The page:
Since time immemorial photographers have been admonished to avoid the noonday sun. Yet morning and evening sunlight, though nicer in direction and color, can also produce inky-black shadows in pictures, that make them almost worthless.
There are ways around this dilemma.
Pick a setting where lots of light is reflected into the shadows. Think white-washed walls on Greek islands, sugar-white sand on Gulf coast beaches, fresh-fallen snow. Maybe those are not always practical.
Use one or more reflectors to lighten up the shade. I like white umbrellas, they are more compact than most professional equipment and lot less expensive. Watch the umbrella display on your next visit to the drug store.
Turn on the flash on the camera for fill-in light. Most digital cameras even have a setting for this.
If none of the above are workable solution for a situation, there is post-processing! You guessed the reason I chose a fast-moving kid in bright evening sunlight with the surroundings in deep shade, so the shadows would be dark!
Getting the shadows lighter is easy. Here views of Picasa and Windows Live Photo Gallery in action. Note the red pointers.
In Picasa (on the left) the control is called “Fill Light” – the default setting is with the slider at the left. Moving the slider right lightens the shadows and you can see immediately the effect. In Photo Gallery the control is under “Adjust exposure” and is called “Shadows” (click Fine tune to get to the controls). This control goes both ways, to the left to darken shadows, to the right to lighten them.
Ah, but even here at Café Ludwig there is no free lunch. There is a price to pay when doing this. Let’s take a look at exactly what happens when you “lighten the shadows”. The image consists of individual pixels, each with its own level (really in each color – red, green, and blue). The lower level pixels are changed – amplified – to a higher level. The lowest level pixels, nearly black, are also at the lowest electrical level. There is always some electrical noise in processing signals, the lowest pixels are affected the most.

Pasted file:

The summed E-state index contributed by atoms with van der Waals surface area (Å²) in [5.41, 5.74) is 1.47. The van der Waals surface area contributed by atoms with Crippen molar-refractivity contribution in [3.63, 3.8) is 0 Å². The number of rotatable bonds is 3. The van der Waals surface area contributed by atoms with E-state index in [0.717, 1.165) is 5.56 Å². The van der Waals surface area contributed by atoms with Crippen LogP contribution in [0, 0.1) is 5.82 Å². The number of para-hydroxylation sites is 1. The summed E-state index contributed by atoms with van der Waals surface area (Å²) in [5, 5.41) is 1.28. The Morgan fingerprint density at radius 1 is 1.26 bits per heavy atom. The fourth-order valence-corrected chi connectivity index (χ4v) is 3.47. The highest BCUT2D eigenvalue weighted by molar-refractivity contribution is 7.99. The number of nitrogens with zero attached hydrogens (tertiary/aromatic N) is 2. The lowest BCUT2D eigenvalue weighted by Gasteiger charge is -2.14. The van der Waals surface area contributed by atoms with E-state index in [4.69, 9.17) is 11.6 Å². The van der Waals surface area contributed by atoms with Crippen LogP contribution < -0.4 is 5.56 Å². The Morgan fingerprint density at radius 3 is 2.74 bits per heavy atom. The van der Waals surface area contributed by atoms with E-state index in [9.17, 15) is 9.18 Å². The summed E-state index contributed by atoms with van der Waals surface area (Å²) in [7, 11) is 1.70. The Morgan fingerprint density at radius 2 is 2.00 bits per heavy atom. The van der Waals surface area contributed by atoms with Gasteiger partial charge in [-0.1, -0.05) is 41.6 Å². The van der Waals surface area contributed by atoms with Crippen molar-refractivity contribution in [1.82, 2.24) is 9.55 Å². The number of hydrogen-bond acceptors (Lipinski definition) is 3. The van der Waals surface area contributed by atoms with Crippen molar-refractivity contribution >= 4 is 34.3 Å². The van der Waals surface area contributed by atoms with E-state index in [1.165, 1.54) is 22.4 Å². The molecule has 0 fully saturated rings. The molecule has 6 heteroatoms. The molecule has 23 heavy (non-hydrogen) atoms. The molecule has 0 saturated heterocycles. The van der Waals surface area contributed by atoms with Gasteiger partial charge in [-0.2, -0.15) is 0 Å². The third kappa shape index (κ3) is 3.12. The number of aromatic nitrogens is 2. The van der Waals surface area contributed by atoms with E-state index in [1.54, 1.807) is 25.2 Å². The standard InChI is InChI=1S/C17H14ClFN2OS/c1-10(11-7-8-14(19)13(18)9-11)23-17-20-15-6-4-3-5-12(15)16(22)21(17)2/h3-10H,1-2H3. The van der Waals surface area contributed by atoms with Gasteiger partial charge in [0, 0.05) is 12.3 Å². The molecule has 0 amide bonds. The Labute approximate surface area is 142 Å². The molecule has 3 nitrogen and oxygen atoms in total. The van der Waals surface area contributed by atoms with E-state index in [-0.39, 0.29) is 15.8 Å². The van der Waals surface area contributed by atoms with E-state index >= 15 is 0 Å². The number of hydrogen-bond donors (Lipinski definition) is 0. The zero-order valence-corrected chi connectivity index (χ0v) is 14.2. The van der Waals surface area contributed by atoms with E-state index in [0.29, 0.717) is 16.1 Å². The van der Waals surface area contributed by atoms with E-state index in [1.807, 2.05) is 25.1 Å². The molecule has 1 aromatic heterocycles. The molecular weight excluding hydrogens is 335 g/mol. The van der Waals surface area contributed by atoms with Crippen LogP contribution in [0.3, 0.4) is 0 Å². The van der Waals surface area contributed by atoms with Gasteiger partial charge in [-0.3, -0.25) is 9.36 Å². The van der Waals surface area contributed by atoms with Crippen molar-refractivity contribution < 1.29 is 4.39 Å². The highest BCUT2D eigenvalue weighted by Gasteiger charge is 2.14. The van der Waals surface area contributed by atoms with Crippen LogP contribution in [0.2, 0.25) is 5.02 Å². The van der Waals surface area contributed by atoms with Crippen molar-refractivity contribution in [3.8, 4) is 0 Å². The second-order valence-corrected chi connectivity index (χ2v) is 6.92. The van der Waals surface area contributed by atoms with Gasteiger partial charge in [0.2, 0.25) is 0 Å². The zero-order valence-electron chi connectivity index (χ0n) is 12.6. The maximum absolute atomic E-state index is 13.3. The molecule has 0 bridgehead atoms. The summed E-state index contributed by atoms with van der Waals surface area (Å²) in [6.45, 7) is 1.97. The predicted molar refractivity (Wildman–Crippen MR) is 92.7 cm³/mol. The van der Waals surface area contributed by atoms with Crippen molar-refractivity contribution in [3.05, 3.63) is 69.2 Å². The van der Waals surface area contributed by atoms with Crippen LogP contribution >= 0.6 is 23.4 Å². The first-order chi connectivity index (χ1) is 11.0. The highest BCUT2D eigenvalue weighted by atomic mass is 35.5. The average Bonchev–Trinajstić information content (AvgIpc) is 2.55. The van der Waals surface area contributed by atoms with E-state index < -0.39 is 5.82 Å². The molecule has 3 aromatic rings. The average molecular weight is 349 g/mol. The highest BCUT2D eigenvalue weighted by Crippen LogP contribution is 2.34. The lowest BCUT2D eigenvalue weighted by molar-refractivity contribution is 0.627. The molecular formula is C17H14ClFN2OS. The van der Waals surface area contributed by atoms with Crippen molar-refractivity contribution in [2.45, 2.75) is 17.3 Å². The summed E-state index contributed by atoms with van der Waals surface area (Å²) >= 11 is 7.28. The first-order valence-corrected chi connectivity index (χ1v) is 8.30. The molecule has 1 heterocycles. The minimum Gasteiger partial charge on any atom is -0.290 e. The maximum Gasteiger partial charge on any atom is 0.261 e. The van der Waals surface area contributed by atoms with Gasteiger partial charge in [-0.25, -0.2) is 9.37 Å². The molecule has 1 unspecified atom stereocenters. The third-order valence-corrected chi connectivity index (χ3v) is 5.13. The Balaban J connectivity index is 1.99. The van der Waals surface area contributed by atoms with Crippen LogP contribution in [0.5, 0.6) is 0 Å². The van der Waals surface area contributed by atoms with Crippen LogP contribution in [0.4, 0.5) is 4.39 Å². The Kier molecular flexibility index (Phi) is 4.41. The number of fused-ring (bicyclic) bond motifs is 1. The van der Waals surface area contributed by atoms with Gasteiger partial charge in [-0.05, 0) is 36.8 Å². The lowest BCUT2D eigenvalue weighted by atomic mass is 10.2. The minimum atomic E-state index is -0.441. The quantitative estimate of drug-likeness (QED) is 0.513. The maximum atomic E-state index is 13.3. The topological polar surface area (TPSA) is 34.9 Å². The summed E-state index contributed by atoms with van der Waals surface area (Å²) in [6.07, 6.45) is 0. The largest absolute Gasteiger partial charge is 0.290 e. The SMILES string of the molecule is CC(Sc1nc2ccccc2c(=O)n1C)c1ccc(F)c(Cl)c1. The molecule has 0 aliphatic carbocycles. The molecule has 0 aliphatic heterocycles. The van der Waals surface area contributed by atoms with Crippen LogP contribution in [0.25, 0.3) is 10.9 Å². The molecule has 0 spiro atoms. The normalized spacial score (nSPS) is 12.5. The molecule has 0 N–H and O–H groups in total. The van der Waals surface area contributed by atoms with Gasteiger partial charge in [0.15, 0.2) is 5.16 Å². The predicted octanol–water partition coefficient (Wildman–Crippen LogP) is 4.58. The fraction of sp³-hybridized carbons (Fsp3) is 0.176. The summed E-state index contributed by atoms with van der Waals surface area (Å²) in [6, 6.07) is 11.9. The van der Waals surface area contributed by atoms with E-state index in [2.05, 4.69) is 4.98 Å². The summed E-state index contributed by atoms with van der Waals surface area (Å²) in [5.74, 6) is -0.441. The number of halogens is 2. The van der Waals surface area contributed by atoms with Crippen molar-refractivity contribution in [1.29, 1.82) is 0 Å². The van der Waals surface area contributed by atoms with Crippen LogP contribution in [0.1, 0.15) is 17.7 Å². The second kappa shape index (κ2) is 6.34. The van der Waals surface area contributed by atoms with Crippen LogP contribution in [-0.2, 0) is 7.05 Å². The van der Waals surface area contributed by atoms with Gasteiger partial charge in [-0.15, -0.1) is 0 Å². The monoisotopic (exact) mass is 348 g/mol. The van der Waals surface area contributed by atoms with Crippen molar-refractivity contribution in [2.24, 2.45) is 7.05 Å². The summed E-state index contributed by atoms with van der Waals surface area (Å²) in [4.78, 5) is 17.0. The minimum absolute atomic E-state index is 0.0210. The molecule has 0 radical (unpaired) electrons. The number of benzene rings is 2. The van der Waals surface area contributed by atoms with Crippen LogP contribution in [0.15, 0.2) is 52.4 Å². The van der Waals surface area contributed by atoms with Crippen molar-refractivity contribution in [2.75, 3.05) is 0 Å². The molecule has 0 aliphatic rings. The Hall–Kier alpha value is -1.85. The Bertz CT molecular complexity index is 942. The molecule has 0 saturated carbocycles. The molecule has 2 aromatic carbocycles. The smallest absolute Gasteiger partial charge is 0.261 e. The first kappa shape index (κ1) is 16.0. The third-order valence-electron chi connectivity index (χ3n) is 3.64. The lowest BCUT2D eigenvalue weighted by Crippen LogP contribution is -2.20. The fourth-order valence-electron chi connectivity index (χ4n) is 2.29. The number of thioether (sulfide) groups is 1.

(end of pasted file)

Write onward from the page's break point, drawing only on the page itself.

If the noise is just one bit up or down, that is 1 in 256 for normal 8-bit JPG images, then the bits at level 1 maybe recoded as o, 1, or 2 – a huge percentage. The noise problem gets less for higher pixel values. A pixel at level 10 with this noise would be 9, 10, or 11. Just a ten percent change.
When these pixels are increased in value, so is the noise. Double that level 10 pixel, and the noise is now twice as large. Here is a close-up section of a photo showing the face our athlete. The left side was in deep shadow, the right in full sun. Bringing up the low-end pixels to “lighten the shadows” also brought up the noise. You can readily see that in the illustration.
So there are limits to post-processing “fill light”. Is there help for this? Of course, why else would I ask the question?
When using Windows Live Photo Gallery, Picasa, and other common application the photos are processed in 8-bit JPG format. That means there are 2-to-the-8th, or 256 levels. Most cameras can do better than that, “raw” format is usually 12 or 14 bits deep. That means there are many more levels before the noise is reached. Astonishing improvements can be achieved when using dedicated image-editing applications like Photoshop, Paint Shop Pro, or others of this type, that can take full advantage of what the camera delivered.
For me, well, I will keep my white umbrella handy.